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question. The question before us is, What was the intention of the Legislature?

It seems plain that the statute was dealing with a state of things existing at the time the husband's creditors laid hold of the property. If at that time the wife had filed no certificate and the property seized was employed in the business, then the creditor could hold it, otherwise not. So far the Legislature intended to go, and, for reasons hereinbefore stated, it seems plain that it intended to go no farther. Such an interpretation of the statute is suggested by the obvious, syntactical connection of the words, by its penal nature, and by a view of the evil it was intended to reach. Moreover, it gives a plain, easily understood rule for its administration, and avoids the results and practical difficulties liable to occur under the interpretation contended for by the defendant.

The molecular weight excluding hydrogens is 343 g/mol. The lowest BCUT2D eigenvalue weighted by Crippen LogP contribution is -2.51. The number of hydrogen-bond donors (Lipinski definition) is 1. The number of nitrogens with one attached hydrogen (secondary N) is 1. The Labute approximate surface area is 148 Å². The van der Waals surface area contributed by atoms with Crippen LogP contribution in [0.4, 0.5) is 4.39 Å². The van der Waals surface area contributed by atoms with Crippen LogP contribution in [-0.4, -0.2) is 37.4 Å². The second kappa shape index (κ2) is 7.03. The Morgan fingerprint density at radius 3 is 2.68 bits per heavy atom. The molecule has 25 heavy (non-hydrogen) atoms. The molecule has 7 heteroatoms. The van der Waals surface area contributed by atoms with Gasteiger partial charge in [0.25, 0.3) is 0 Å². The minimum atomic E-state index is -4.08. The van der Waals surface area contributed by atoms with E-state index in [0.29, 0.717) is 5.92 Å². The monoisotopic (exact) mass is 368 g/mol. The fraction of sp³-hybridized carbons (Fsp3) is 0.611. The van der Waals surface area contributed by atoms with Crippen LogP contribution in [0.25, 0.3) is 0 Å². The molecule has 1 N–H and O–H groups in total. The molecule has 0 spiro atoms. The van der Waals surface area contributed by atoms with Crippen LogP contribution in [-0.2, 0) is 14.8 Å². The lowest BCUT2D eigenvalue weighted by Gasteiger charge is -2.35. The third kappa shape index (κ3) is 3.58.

Notwithstanding some changes in phraseology, we think that, so far as it is material to the question before us, R. L. c. 153, does not differ in legal meaning from St. 1862, c. 198. See St. 1881, c. 64; Pub. Sts. c. 147; St. 1898, c. 416.

In the case before us the business of the wife was terminated by her death. There is no evidence that the administrator was carrying on the business for her estate, and the presumption is that he was not. In the opinion of a majority of the court, the ruling of the trial court that under these circumstances the personal property of the plaintiffs intestate was not liable to be attached after her death as the property of the husband and to be taken on execution against him in actions brought after death, was correct.

Judgment on the verdict.